This is actually something I found a lot with Sniper Ghost Warrior 3. It seems the game includes various features and mechanics cherry-picked from other games, like the often tedious bullet time, also found in the Sniper Elite series (though at least in Sniper Elite it’s accompanied by the X-Ray shots), there’s also drone recon not unlike Ghost Recon Wildlands, there are also essences of Far Cry 3 thrown in there too. There’s something about Sniper Ghost Warrior 3 that feels so familiar, but it just doesn’t quite hit the nail on the head in terms of creating a great open world shooter.

You could perhaps counteract this slight staleness with the game’s multiplayer mode, but of course CI Games hasn’t launched that mode yet. Apparently this staggered launch was intentional to not take attention from the campaign, but there are plenty of other things out there to do that to be honest and a multiplayer mode might have actually kept me glued to the game.

Sniper Ghost Warrior 3 does have some interesting mechanics going for it, like the ability to personally configure your loadout at the safe house, including purchasing individual bullets. This is something you HAVE to do before each mission as your bullet count never regenerates automatically. If you go out and spend all of your bullets and forget to purchase more, you’re going to have a bad time. Also, weapon degradation is a thing, specifically with silencers which wear down over time and need repairing.

This also leads onto the pretty robust weapon crafting system wherein you can compile together a series of attachments and weapons to create the perfect rifle for the mission at hand. While CI Games didn’t reveal any numbers, there are a ton of weapon combinations available to the player in the game, however I personally didn’t feel the need to explore any of these options as the starting sniper rifle was pretty adequate throughout my time with the game.

The game also has a pretty good levelling system which plays on the players’ strenghts. If you find that you’re going in loud more often than sniping or doing silent take-downs, you’ll earn more Warrior skill points to make this style of play a little more intuitive. The same goes for the other two styles of play offering perks for each play style. Working on balancing out all three of these skills is the difficult part, if that’s something you want to do, that is.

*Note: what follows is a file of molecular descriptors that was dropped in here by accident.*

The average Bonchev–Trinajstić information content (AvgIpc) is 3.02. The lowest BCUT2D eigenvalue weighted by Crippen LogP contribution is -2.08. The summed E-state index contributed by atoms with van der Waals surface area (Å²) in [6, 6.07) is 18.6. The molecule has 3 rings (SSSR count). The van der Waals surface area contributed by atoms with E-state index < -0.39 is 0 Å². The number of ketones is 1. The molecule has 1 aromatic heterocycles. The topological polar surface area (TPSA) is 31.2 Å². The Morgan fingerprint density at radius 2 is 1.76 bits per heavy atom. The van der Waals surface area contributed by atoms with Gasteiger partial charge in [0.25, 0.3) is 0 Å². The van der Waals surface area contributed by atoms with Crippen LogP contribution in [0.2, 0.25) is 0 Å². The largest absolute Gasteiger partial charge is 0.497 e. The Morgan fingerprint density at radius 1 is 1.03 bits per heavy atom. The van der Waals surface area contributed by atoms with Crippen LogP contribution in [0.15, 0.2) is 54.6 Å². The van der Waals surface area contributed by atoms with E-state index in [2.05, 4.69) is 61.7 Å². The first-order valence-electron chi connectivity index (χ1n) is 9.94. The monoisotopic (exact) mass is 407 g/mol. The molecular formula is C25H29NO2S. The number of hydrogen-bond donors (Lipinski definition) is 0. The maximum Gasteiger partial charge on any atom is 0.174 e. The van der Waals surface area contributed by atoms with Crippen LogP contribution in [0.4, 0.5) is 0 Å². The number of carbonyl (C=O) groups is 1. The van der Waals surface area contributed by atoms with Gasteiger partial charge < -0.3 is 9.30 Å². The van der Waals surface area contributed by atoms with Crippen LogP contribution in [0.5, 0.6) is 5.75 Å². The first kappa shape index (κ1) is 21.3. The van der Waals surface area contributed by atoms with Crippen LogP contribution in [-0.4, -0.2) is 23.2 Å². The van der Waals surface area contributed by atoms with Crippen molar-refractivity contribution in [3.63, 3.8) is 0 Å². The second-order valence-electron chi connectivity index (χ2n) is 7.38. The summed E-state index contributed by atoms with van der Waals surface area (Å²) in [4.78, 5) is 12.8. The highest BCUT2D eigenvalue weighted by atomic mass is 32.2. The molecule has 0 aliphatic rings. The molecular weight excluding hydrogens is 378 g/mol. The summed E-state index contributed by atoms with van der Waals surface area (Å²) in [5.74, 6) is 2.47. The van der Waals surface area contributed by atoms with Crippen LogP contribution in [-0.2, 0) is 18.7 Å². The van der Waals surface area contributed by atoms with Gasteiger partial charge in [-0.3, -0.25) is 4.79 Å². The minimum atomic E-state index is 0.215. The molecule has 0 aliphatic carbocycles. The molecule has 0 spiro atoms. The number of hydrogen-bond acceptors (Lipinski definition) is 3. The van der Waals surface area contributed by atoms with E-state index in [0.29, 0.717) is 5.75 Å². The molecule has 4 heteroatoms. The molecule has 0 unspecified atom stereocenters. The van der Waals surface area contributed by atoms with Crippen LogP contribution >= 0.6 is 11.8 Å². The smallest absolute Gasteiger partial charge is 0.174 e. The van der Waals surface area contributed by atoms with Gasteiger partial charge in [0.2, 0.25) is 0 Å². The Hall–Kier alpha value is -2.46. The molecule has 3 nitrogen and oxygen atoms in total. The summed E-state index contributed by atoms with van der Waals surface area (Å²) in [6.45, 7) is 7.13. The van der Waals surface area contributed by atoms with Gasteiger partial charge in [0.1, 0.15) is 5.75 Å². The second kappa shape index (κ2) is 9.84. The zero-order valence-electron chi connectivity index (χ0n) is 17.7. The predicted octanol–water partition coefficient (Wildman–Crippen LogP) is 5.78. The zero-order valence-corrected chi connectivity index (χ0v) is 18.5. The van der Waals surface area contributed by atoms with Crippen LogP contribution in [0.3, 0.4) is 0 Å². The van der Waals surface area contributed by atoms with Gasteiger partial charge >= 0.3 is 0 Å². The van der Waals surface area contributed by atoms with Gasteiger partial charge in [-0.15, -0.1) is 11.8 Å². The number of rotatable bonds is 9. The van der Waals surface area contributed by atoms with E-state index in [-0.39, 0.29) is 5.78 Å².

What can’t go without mentioning however is the games incredibly unacceptable load times, even this far after release. Upon starting the game you’ll find that you’ll be sitting waiting for the game to load for at least three to five minutes, and this isn’t an over-exaggeration, the game really takes an age to load. Unlocking new regions are also rewarded with this unpleasant load time. I’d understand if the game was exceptionally graphically intensive, but it’s not.

I wanted Sniper Ghost Warrior 3 to be a truly great sniping game but what I found was a fairly generic-feeling game which I had no real ambition to play. The story wasn’t particularly gripping, and the gameplay was an uninspired example of a first person shooter. Sure, your first hour with the game might seem like a thrilling experience taking down enemies from 200+ metres, but soon the tedium of shooting the same generic bad guy over and over again will slowly wear this excitement down to a dull “eh”.